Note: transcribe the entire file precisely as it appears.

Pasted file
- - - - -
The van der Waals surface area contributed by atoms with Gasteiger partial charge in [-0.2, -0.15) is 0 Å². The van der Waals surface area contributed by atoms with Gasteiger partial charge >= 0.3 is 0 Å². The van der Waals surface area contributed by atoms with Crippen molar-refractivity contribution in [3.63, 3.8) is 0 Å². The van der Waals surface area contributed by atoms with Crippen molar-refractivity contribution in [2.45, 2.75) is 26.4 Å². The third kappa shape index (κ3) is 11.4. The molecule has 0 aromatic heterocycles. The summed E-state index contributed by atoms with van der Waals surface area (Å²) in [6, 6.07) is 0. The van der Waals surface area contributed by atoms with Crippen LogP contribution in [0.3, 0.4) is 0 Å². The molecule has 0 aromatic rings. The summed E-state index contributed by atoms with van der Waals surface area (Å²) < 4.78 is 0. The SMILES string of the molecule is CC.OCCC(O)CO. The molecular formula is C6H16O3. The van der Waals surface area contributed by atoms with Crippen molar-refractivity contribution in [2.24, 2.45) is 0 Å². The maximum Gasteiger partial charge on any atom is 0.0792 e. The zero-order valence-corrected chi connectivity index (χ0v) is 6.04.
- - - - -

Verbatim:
The van der Waals surface area contributed by atoms with Gasteiger partial charge in [-0.2, -0.15) is 0 Å². The van der Waals surface area contributed by atoms with Gasteiger partial charge >= 0.3 is 0 Å². The van der Waals surface area contributed by atoms with Crippen molar-refractivity contribution in [3.63, 3.8) is 0 Å². The van der Waals surface area contributed by atoms with Crippen molar-refractivity contribution in [2.45, 2.75) is 26.4 Å². The third kappa shape index (κ3) is 11.4. The molecule has 0 aromatic heterocycles. The summed E-state index contributed by atoms with van der Waals surface area (Å²) in [6, 6.07) is 0. The van der Waals surface area contributed by atoms with Crippen LogP contribution in [0.3, 0.4) is 0 Å². The molecule has 0 aromatic rings. The summed E-state index contributed by atoms with van der Waals surface area (Å²) < 4.78 is 0. The SMILES string of the molecule is CC.OCCC(O)CO. The molecular formula is C6H16O3. The van der Waals surface area contributed by atoms with Crippen molar-refractivity contribution in [2.24, 2.45) is 0 Å². The maximum Gasteiger partial charge on any atom is 0.0792 e. The zero-order valence-corrected chi connectivity index (χ0v) is 6.04.